Find Command Cheat Sheet Free from Linux Training Academy Download Now!
Welcome Guest | Sign In
LinuxInsider.com

Sun Pushes Linux into Retail

By Robin Hohman
May 21, 2004 2:18 PM PT

Sun Microsystems is attaching itself to Linux's growth in the retail market with today's announcement that it has made inroads into five chain stores by teaming up with Tomax Corporation. There's a good reason Sun has been porting its Solaris server to the Linux operating system. Tomax predicts that "80 percent of the new installations of our retail product will be on Linux," Steve Klingler, vice president of outsourcing at Tomax, told LinuxInsider.

Sun Pushes Linux into Retail

"Sun's wide range of systems is giving Sun significant inroads into an industry that demands choice and is now embracing innovative and cost-effective models for running their business," said Bob DeLaney, group manager for worldwide market development at Sun, in a statement.

While so far most retailers have been reluctant to give up their mostly proprietary systems, that's changing. Retailers as diverse as Kelly-Moore Paints, Guitar Center, Air Terminal Gifts, Happy Harry's and Balducci's have chosen the Sun-Tomax Solaris-Linux solution. It's a hosted application that provides end-to-end network services for retail customers.

Running Windows No More

For example, Kelly-Moore Paints, a retail chain with 160 stores, used to run a Windows server in every store. Each night, each Windows server would dial into a server at headquarters to report the store's sales. The server at headquarters was then used for reporting, but the company never had a real-time view of its inventory; it never knew what was happening in real-time.

"Now they always know what's happening, real-time, across the chain," said Klingler. "This is a central, real-time model; you always know how much inventory you have. Our customers that have moved to x86 processor-based systems running Linux as well as Solaris OS have realized significant cost savings and performance gains."

The Sun-Tomax solution was to get rid of the Windows servers and substitute a cluster of eight Sun servers running Linux sitting in a data-center that is professionally managed in a high-availability environment. In September, the companies plan to add six more servers to that cluster, according to Klingler.

Looking for a Partner

When Tomax was looking for a partner in this market, Klingler said, it found some qualities in the Sun products that it hadn't heard about and couldn't find with other vendors, even IBM and Dell. "Sun's x86 servers still reflect the characteristics of the Sun Sparc servers," he said. "It's important that the data center run as a high-failover, lights-out operation." The Sparc servers do, but the Dell and IBM servers don't, he added, because of the way they are managed.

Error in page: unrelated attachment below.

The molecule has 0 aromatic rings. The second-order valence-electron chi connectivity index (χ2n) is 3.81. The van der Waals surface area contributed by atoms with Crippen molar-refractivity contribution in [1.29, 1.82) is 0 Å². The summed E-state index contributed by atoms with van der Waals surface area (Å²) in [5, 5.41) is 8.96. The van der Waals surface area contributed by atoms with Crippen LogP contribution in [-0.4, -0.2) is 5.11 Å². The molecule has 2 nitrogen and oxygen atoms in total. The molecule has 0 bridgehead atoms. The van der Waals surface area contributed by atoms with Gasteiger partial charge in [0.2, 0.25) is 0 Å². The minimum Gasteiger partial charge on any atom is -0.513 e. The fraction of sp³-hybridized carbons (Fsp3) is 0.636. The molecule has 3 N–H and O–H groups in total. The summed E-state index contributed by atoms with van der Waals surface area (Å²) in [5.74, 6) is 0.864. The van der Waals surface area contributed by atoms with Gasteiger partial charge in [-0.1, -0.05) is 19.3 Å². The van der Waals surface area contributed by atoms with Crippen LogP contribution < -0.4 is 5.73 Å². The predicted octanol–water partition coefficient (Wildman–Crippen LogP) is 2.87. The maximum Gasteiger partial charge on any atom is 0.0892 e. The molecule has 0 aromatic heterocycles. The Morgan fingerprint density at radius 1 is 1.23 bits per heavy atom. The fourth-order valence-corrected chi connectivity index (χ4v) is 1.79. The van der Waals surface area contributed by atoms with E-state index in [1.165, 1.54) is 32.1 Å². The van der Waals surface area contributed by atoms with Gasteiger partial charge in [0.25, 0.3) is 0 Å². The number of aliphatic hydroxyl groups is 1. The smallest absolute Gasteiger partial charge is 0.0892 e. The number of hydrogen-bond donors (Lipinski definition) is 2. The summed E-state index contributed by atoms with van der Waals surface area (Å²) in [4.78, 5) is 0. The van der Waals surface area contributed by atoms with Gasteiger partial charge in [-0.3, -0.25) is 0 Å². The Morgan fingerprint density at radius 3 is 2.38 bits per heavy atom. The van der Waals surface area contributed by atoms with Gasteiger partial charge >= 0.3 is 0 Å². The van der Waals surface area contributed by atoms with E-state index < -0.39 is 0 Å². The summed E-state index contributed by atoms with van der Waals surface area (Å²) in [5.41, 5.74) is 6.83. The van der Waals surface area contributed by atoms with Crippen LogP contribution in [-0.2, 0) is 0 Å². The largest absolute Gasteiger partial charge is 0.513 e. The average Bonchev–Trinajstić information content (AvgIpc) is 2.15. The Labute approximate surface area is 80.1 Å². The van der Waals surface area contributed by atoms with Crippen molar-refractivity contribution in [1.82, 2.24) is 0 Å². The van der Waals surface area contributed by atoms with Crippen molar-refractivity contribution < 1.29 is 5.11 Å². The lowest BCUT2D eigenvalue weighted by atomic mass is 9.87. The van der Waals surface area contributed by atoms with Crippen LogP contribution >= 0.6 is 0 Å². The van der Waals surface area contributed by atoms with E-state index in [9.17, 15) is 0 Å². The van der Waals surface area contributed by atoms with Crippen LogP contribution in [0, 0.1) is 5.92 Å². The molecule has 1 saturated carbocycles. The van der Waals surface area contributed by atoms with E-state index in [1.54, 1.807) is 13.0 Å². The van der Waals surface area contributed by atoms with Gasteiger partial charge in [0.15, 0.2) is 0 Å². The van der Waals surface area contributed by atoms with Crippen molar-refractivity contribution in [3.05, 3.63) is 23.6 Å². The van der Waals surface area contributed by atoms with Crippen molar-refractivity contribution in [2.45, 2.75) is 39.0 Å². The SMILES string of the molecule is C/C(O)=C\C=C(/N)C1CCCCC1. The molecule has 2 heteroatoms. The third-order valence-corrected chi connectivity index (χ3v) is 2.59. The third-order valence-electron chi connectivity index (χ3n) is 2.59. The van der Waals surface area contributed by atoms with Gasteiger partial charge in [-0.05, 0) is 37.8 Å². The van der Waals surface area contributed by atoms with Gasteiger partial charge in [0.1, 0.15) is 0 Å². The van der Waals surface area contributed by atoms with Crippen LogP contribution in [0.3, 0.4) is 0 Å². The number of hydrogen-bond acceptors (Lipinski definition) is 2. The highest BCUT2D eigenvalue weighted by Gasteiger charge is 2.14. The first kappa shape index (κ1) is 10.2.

An advantage of the Sun-Tomax package, according to the companies, is its console server for administration. It allows remote administration, unlike IBM and Dell servers, which require plug-in keyboards and monitors to check the system BIOS and to see if the hard drives and controllers are working.

Keyboard-Video-Mouse (KVM) technologies attempt to accomplish the same thing, but they're expensive, require more bandwidth and require that you access the server from a client device that's capable of it, said Klingler.

Making the Switch to Linux

"We made the switch to Linux because the price-performance ratio is much more attractive," said Klingler. He estimates about 80 percent of future retail installations will be on Linux. That's a large increase from the current environment, which is about 90 percent Unix and 10 percent Windows, according to recent estimates.

Klinger said Tomax settled on Linux as the preferred platform about nine months ago because of the benchmarks. With Linux, he saw "better performance at a lower cost," he said. Another benefit of the Sun-Tomax pairing is installation speed. Klingler said the Kelly-Moore Paints transition was up and running in less than 90 days.


How do you feel about government regulation of the U.S. tech industry?
Big tech companies are abusing their monopoly power and must be reined in.
Stronger regulations to protect consumer data definitely are needed.
Regulations stifle innovation and should be kept to the barest minimum.
Over-regulation could give China and other nations an unfair advantage.
Outdated antitrust laws should be updated prior to serious regulatory efforts.
Tech companies should regulate themselves to avoid government intervention.